Curb added stress with exercise, meditation - The Buffalo News

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Curb added stress with exercise, meditation

While you watch your diet, here are some other things to consider during the holidays, as well:

» Think fitness: Stress this time of year has a way of creating chaos – and overeating. “Try to use exercise, find something you like, and use that instead of the eating,” said Kerrin Nikiel, membership director for the Southtowns Family YMCA. “When I’m stressed out, I like to take a yoga class or Zumba class. You can forget about what you were doing and clear your mind.”

Fitness Factory personal trainer Bryon Sperduti advises, “If you have time at home, 20 minutes, a half hour, get something in. Whether it be a workout DVD, a run, a little circuit routine – it could be four rounds of 25 pushups, 20 jumping jacks, 20 crunches, five squat thrusts – get it in. Make sure you schedule it in your calendar.

Your workouts don’t need to be indoors, either. BlueCross BlueShield Wellness Director Kelly Hahl and her husband, Jason, burn off calories during the holidays taking treks through the snow or pulling their children, Nathan, 5, and Erin, 2, on sleds near their East Aurora home. Others ski.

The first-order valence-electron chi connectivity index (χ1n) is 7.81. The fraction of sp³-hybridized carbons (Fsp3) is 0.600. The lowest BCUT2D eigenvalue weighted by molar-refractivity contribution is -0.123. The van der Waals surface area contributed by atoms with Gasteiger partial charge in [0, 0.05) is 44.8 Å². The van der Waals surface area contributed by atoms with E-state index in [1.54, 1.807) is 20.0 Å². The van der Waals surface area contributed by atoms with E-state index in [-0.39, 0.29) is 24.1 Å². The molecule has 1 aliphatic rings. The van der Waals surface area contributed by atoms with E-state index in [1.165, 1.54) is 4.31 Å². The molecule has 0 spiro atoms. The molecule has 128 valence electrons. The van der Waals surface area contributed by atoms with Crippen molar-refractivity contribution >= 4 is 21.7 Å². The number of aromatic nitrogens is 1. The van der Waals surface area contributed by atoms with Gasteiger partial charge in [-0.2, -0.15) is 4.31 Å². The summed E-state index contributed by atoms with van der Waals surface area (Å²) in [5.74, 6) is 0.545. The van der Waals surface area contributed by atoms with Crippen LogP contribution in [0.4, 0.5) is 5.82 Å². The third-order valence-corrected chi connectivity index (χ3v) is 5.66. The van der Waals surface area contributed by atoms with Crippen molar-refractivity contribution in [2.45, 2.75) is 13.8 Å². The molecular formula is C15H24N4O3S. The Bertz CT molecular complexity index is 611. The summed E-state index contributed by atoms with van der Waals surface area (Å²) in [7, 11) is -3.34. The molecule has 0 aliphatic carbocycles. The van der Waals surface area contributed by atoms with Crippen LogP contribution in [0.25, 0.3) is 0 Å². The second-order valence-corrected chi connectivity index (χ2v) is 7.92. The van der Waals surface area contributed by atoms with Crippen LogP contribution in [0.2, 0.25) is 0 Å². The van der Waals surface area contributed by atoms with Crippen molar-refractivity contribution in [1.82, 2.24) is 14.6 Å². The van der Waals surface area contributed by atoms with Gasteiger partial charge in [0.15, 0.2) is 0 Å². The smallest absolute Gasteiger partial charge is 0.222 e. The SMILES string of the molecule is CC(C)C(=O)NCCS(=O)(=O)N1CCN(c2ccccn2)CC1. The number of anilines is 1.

» Follow a budget: “For a lot of people during the holidays, stress comes from money,” Hahl said. “You’re at the store, you don’t have a plan and you’re just buying things, so before you know it, your credit card is piling up.” Follow a budget and make a list before you go shopping, “whether it’s for food or for people,” she recommends.

Learning how to say no to some party invitations “and just stay home with your family, doing what you want to do,” also can be a healthy, economic choice, Hahl said.

» Learn to be still: Even if it’s only for a few minutes a day, a little alone time is another stress-buster. “Sit in an incredibly comfortable position,” advised Dr. James Pilc, a meditation guide in the Southtowns. “Use a fan for white noise to cover up external noises. It also has a way of grounding you to this internal calm. [Put on] music, peaceful music. Then close your eyes and use your imagination to walk to your most peaceful place and try to just stay there.” This can lower blood pressure and the rigors of the season – at least for awhile.

– Scott Scanlon

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